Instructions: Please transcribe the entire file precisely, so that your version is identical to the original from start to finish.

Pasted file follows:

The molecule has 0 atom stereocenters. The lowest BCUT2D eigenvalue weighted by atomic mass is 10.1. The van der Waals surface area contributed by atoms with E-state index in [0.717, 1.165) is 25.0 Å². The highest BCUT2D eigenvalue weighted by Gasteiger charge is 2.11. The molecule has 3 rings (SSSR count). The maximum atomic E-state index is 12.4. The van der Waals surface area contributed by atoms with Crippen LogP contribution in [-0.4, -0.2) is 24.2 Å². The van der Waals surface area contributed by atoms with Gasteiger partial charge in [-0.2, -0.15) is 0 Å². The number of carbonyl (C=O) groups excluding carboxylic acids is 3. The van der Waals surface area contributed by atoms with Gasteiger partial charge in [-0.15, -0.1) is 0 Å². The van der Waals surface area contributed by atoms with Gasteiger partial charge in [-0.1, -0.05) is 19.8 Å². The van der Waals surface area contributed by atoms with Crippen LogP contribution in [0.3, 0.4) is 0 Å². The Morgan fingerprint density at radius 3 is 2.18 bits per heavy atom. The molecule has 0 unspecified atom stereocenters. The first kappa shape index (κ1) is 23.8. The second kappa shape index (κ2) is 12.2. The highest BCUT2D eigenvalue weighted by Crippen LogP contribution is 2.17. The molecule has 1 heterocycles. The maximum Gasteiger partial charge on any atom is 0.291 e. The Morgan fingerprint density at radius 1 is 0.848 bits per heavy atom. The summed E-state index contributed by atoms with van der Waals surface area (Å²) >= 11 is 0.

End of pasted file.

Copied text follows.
The molecule has 0 atom stereocenters. The lowest BCUT2D eigenvalue weighted by atomic mass is 10.1. The van der Waals surface area contributed by atoms with E-state index in [0.717, 1.165) is 25.0 Å². The highest BCUT2D eigenvalue weighted by Gasteiger charge is 2.11. The molecule has 3 rings (SSSR count). The maximum atomic E-state index is 12.4. The van der Waals surface area contributed by atoms with Crippen LogP contribution in [-0.4, -0.2) is 24.2 Å². The van der Waals surface area contributed by atoms with Gasteiger partial charge in [-0.2, -0.15) is 0 Å². The number of carbonyl (C=O) groups excluding carboxylic acids is 3. The van der Waals surface area contributed by atoms with Gasteiger partial charge in [-0.15, -0.1) is 0 Å². The van der Waals surface area contributed by atoms with Gasteiger partial charge in [-0.1, -0.05) is 19.8 Å². The van der Waals surface area contributed by atoms with Crippen LogP contribution in [0.3, 0.4) is 0 Å². The Morgan fingerprint density at radius 3 is 2.18 bits per heavy atom. The molecule has 0 unspecified atom stereocenters. The first kappa shape index (κ1) is 23.8. The second kappa shape index (κ2) is 12.2. The highest BCUT2D eigenvalue weighted by Crippen LogP contribution is 2.17. The molecule has 1 heterocycles. The maximum Gasteiger partial charge on any atom is 0.291 e. The Morgan fingerprint density at radius 1 is 0.848 bits per heavy atom. The summed E-state index contributed by atoms with van der Waals surface area (Å²) >= 11 is 0.